Ms. Harris brings a surge of anguished conviction to a poetic litany in which Levana mourns the blank future: "We'll feed off the dead. We'll sell the dead. One by one. The only thing this place produces. We'll trade the dead, we'll buy milk with the dead, we'll warm ourselves with the coal of the dead." But there is more dutiful professionalism than passion in her performance, and in Mr. Cullum's spry turn as the pessimistic Atom.
Regardless of their material, Harris and Cullum are eminently watchable. So harmonious are their physical rhythms together that they truly appear to be a longtime couple. Gene Farber is a gruff yet oddly appealing figure as the officious fellow who may or may not be their beloved son.
Harris, one of the theater's greatest living treasures, makes an equally vivid contribution whenever the script allows her to. A still-youthful 78, she brings her trademark dignity, conviction, and expressiveness to the role of headstrong Levana Julak, and she does everything possible -- if not more -- with a couple of nearly heartbreaking speeches in the play's more serious second half. But watching Harris try to breathe life into this disappointing work only makes us long to see her in the kind of triumphant role that her contemporaries Lois Smith and Frances Sternhagen are now playing in The Trip to Bountiful and Seascape, respectively.
Ms. Harris fares best despite being given much of Mr. Dorfman's most selfconsciously florid material. ("We'll build your toilet with the samples we take from the dead, we'll make love in the night blessing the dead.")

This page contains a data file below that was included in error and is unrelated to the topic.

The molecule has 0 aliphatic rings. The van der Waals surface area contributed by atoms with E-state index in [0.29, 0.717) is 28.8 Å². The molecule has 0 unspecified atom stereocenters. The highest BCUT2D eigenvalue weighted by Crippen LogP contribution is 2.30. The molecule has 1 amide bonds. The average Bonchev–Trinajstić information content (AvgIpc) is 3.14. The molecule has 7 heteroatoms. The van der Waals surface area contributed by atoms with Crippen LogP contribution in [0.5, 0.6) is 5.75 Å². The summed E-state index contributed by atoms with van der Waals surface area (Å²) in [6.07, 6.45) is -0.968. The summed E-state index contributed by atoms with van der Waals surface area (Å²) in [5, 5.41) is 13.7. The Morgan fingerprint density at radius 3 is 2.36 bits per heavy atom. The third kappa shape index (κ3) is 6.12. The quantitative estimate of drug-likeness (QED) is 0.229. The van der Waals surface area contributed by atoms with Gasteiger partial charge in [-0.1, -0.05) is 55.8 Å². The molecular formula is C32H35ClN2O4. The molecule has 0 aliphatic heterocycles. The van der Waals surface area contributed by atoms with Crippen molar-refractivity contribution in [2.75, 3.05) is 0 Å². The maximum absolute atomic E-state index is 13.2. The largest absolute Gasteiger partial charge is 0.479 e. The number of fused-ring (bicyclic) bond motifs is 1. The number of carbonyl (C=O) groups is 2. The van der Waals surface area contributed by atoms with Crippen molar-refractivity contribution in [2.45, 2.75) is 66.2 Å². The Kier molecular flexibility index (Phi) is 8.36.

There's no doubt about it. The pairing of Rosemary Harris and John Cullum onstage is delectable. Her feisty charm matches his sweet curmudgeonly presence beautifully. The opportunity to watch their wonderfully complementary presences and their sense of craftsmanship when it comes to character truly is an early holiday gift. Unfortunately, Ariel Dorfman's The Other Side, the play in which theatergoers can find Harris and Cullum currently and which opened last night in a Manhattan Theatre Club production at City Center Stage I, is not an equal cause for celebration.
Theatergoers will savor Harris and Cullum's performances as they enter into these minor skirmishes and pondering their implications in the larger, and less successful, context, of Dorfman's play. Audiences, looking for fresh and insightful, anti-war theater, however, would be well advised to look elsewhere.
The cast, lead by Rosemary Harris and John Cullum, is top-notch. The seasoned stage veterans do surprisingly well with the bipolar script. Director Blanka Zizka is lucky to have them. As the guard, Gene Farber makes the most out of a fairly one-note role.
If you are a fan of Harris or Cullum, The Other Side may prove to be a worthwhile and provocative outing. If you really want a war comedy, stick with M*A*S*H.
She has the bemused, tufted smile of a cat. He has the ornery bluff of a buzzard. Rosemary Harris and John Cullum are riveting together as Levana and Atom, a long-married couple who bury the dead for money during decades of war between his town and her former village.
Whatever the heavy-handed frailties of Ariel Dorfman's "The Other Side," the 75-minute wartime parable that opened last night at Manhattan Theatre Club, the connection between these theater royals is electric. Every time we think the absurdist drama might've been more provocative as a short story, an unexpected rough gesture from the elegant Harris or a lemon-tinged outburst from the low-key Cullum pulls us into the material with urgency.